Consumer complaint about mis-sold energy tariff, back-billing, direct debit price increases or being overcharged

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What's a consumer complaint about mis-sold energy tariff, back-billing, direct debit price increases or being overcharged and when do you need one?

Use this template if:

  • You’re a consumer (not representing a business) and
  • You want to complain about one of the scenarios listed above
  • You have read and understood supplier’s complaints-handling procedure (so that you can adapt any of the draft wording in this template to be consistent with that procedure – this is important to ensure that in producing and sending this letter, you’re not losing time or taking steps that could be detrimental to the speedy and effective processing of your complaint).

Call first

Ideally, the first step in any complaints process is to call the supplier’s complaints or customer service line and tell them what’s going on and that you’re unhappy about it.

There are strict regulations governing how energy companies handle complaints, including how seriously they need to treat any expression of dissatisfaction with their service and the time-frames in which they must respond to you. You can find out more on these rules and how to bring a complaint that leverages their might here.

If you’re not sure and you don’t have a bill to hand, find out who your supplier is, and the correct phone number to call here.

Always:

  • take a note of the time and date that you called them, as well as the name of the person with whom you spoke
  • keep an accurate record of what you said, and what they said in response as well. If you then need to follow up with a letter like this one, you’ll have a robust position and time-frame for when your complaint was first brought to their attention
  • ask them to confirm which email address you should use to communicate further with them in writing
  • get a complaint reference number – this emphasises that you are treating this as a complaint and it will marry up their record of your call with your subsequent correspondence following on from it, and
  • follow up the call with an email recording all of the above (including the complaint reference number) and file that email in a readily accessible place. Following up in this way ensures that there is no room for misunderstanding or misinterpretation of the facts of your complaint – including the fact that it is a complaint in the first place and it will typically result in more timely and efficient processing of your complaint. You can adapt the wording of this template to form the content of that email.

If it becomes necessary to do so (because your complaint does not get swiftly resolved), you can then send this template letter. When you send it, it’s advisable to do so by special/recorded delivery, so that you have proof that it was received.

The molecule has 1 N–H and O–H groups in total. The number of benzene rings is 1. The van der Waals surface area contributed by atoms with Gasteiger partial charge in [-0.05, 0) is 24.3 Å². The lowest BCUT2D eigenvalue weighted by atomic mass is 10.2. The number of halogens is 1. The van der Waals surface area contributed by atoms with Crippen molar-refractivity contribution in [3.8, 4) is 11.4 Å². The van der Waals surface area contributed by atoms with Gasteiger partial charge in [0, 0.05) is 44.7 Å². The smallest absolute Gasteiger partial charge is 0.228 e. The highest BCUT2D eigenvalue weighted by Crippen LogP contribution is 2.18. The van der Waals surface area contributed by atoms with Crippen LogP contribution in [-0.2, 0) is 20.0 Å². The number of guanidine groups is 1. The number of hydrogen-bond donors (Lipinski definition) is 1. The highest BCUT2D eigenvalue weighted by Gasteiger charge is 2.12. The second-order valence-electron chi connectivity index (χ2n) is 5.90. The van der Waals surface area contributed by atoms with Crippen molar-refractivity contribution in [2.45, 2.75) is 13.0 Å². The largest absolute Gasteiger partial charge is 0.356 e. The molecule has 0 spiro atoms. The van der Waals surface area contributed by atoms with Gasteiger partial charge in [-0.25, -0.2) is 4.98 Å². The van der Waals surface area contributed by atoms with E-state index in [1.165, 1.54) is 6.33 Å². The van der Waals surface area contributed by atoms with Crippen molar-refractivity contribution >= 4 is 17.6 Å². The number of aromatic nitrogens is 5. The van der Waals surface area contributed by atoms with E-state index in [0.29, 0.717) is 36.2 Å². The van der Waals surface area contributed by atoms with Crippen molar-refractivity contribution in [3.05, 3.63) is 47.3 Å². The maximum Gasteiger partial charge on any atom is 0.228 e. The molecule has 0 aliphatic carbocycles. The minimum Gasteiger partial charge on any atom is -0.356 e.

Involving the energy ombudsman

In most cases, that will be all that’s needed to resolve your complaint. However, if you can’t get a satisfactory response, you may want to take advice about next steps. Our speak to an adviser service is well placed to assist you in determining whether, in spite of the stance taken by your supplier, your rights are, in fact, being breached; or you could speak to the Citizens Advice Bureau, who may be able to identify this for you too.

When can you get the ombudsman involved?

Ultimately, if your rights have been breached and after taking the above two steps, you can’t get help resolving your complaint elsewhere, you can and should bring your complaint to the attention of the energy ombudsman – who will expect you to have tried to resolve your complaint by the above means first, and can then help you.

If your supply contract is with the following energy companies, you can ask the energy ombudsman to help you resolve your complaint if it has not been resolved after 8 weeks of you trying the above complaint resolution methods:

  • SSE
  • EDF Energy
  • British Gas
  • npower
  • E.ON UK and
  • ScottishPower

For other suppliers, it’s a 12-week period since you first tried to resolve your complaint, before you can ask the energy ombudsman to get involved.

Deadlock position speeds up access to the ombudsman

However, if at any point your energy company has described your case as 'deadlocked' (get them to do this in writing to you) then you can take your complaint directly to the Energy Ombudsman and you do not have to wait until your 8 or 12 week period has expired.

What can the ombudsman do?

While there is no guarantee that the ombudsman will find in your favour, if it proposes a solution, you’ll have 28 days to decide whether that’s acceptable to you. If you say yes, your supplier must comply with the solution. If you say no, then you’ll need to consider other dispute resolution methods – but in almost all cases, this will probably mean that your prospects of success will be quite slim and you’re looking at costly and time-consuming court action.

Of course, if we can’t get a swift and fair resolution, many of us will vote earlier in a complaints process ‘with our feet’. There are plenty of switching sites where you can see if you can get a better deal from another supplier, and you can compare their ratings, including their track record for successful complaints handling.

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